The Young and Prodigious T.S. Spivet

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The amazing thing about water drops is that they always take the path of least resistance. For humans it’s exactly the opposite.–T.S. Spivet

Every movie creates a world that falls somewhere on a continuum ranging from the fantastical, such as the worlds of Star Wars or Harry Potter, to those more or less like our own, like the settings from Ordinary People or Into the Wild. The Young and Prodigious T.S. Spivet, the latest film from Jean-Pierre Jeunet, who also did Amelie, falls somewhere in the middle, offering a world simultaneously bizarre and familiar.

T. S. Spivet opens on a rural, idyllic setting in Montana where two very ordinary looking boys entertain themselves in very ordinary ways, ranging from dropping cans into the creek to playing on a see saw. The boys, joined by their sister, father, and mother, form a typical Eisenhower-era nuclear family. Underneath the surface, however, these family members each have their own quirks, as is evident from their description in the Wiki:

“T.S. Spivet is a 10-year-old prodigy with a passion for cartography and scientific inventions. He lives on a ranch in Montana with his mother who is obsessed with the morphology of beetles; his father, a cowboy born a hundred years too late; and his 14-year-old sister who dreams of becoming Miss America.”

Most boys, we know, are not passionate about cartography. And yet these characteristics are described so matter-of-factly (via voiceover) and moved on from so quickly that the viewer just accepts them as a part of the background of the story. Such is the magic of a Jeunet film. Because the viewer is given no time to consider these peculiarities, the cease to be peculiar, and an obsession with the morphology of beetles becomes no different than an obsession with gardening. In this way, Jeunet is able to introduce the viewer to a fascinating world that is enjoyable of itself but doesn’t interfere with the story.  The characters are not there simply to be quirky.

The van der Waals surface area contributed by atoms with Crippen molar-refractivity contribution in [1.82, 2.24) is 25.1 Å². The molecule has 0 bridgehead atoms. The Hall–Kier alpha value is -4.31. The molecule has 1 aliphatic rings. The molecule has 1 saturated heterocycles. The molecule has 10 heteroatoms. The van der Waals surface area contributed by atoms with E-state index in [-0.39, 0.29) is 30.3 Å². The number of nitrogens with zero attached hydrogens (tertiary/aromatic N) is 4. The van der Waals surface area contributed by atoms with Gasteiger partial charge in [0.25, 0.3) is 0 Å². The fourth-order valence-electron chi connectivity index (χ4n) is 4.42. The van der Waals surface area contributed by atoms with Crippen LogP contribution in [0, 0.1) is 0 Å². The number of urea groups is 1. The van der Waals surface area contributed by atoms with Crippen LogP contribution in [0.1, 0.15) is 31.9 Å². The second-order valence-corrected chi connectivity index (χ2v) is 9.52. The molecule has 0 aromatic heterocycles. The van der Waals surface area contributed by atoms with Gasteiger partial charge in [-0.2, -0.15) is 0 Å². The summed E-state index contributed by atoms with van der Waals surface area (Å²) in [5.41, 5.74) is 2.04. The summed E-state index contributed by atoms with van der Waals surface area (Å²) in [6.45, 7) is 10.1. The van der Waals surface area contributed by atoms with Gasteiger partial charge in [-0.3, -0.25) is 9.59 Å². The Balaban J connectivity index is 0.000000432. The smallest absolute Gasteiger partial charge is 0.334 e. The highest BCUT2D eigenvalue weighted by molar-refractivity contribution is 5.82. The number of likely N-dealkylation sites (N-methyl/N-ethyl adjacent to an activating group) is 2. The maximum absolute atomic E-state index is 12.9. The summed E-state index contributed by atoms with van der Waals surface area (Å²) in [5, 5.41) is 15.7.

And what is the story in The Young and Prodigious T.S. Spivet anyway? Fittingly enough as Jeunet’s first American film (let’s just forget that whole Alien: Resurrection thing happened, ok?), it’s a road movie. T.S., having been chosen by the Smithsonian to receive the “Baird” prize, must make his way to D.C. to accept the award. This story line moves the action steadily forward and drives the often hilarious external conflict. Additionally, a second, separate thread also drives an internal conflict. T.S.’s brother Layton, we learn, was accidentally killed when trying to unjam a rifle, and the family has become fragmented, not through their differences, but through the separate ways each member tries to deal with grief.

The Young and Prodigious T.S. Spivet is a very entertaining film that satisfies on multiple levels. Highly recommended.


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